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Support to trainers competence development in small and medium-sized enterprises

Peer learning activity

The Thematic working group (TWG) on professional development of VET trainers gathered for its third peer learning activity to discuss specificities and challenges of competence development and learn about examples of support measures to training and trainers in small and medium-sized enterprises. 

Small and medium-sized enterprises are the most important form of business organisation in all countries of Europe; they represent 99.7% of all enterprises, employ 93% of the workforce and account for two-thirds of the gross value added. As one of its fundamental principles, the Small Business Act for Europe (2008) invited the Member States to promote the upgrading of skills in SMEs and all forms of innovation. Fast adaptability to new demands and environments, including the need to acquire the right sets of skills fast is vital for SMEs, with the availability of skilled staff being a major challenge.

Two-thirds of small enterprises (63%) provide training to their employees, which is, nevertheless, less by approximately one-third than large companies (93%). One fourth of SMEs provide apprenticeship (type) initial vocational training (Eurostat, 2013).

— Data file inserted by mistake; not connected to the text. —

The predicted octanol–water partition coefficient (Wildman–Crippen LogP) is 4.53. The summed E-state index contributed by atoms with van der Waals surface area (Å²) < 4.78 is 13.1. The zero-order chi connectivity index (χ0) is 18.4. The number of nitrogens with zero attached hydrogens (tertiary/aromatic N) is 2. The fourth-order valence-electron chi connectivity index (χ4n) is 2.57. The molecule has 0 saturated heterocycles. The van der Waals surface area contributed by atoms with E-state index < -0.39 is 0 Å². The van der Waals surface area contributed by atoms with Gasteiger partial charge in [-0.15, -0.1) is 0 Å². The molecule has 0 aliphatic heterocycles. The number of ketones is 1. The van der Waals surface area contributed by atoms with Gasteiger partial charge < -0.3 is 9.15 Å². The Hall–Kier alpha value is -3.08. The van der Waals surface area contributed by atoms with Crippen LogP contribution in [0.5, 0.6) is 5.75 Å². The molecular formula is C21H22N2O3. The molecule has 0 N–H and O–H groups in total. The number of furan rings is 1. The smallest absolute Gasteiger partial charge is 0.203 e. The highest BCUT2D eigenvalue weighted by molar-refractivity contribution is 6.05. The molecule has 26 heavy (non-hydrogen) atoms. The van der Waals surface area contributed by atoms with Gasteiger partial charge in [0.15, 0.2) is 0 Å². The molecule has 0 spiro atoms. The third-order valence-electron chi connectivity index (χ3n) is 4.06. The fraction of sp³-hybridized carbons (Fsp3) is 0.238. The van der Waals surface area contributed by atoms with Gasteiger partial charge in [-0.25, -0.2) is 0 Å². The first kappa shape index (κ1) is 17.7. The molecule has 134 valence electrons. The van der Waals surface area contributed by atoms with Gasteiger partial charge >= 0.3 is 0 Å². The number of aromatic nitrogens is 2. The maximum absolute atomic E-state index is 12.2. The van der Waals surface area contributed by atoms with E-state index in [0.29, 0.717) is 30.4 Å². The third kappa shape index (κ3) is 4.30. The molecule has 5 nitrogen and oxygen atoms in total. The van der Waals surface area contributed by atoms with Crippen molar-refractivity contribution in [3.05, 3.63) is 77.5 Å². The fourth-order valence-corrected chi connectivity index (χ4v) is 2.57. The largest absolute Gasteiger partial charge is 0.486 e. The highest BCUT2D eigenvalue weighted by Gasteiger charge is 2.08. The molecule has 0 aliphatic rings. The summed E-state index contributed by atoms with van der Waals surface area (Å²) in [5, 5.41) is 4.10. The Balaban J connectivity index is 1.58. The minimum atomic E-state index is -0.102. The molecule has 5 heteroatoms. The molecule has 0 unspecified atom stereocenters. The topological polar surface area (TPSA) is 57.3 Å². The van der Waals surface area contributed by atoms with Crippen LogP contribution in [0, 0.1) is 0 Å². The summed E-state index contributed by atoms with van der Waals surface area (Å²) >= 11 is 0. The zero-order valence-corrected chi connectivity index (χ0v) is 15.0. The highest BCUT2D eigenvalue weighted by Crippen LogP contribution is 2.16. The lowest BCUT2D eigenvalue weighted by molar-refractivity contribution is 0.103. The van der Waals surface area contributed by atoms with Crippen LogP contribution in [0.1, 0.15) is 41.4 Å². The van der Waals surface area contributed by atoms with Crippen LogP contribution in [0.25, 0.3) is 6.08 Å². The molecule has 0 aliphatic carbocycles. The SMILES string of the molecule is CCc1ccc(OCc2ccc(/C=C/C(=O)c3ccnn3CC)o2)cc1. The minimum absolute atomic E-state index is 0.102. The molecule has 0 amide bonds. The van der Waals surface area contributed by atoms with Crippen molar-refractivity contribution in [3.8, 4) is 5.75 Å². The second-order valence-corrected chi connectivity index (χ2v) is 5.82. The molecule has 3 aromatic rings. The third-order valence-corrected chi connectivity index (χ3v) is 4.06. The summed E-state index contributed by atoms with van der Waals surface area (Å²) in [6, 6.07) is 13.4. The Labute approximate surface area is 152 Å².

Most countries have SME-related strategies, however, whether they address training needs and provision of training remains an open question. As all enterprises, SMEs need to develop strategies for skill development and upgrade but it is a bigger challenge for them. In most cases, they need special support and guidance to overcome the barriers set by their size, including to benefit from general measures available to all companies.
Training in SMEs is provided by in-company trainers who perform training tasks as the major part of their role and by the comparatively large group of employees, including owners, whose occupational role includes a particular training-related function (owner, general manager, supervisor, skilled worker). Developing the training capacity of companies can be considered as part incentives to SMEs (both financial and non-financial), for example, as a way to involve them in providing apprenticeship places.

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background note

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Event Details

28/10/2013 a 30/10/2013
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Offenburg and Strasbourg
Germany
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Co-organiser

Event Contacts

Irina Jemeljanova
Expert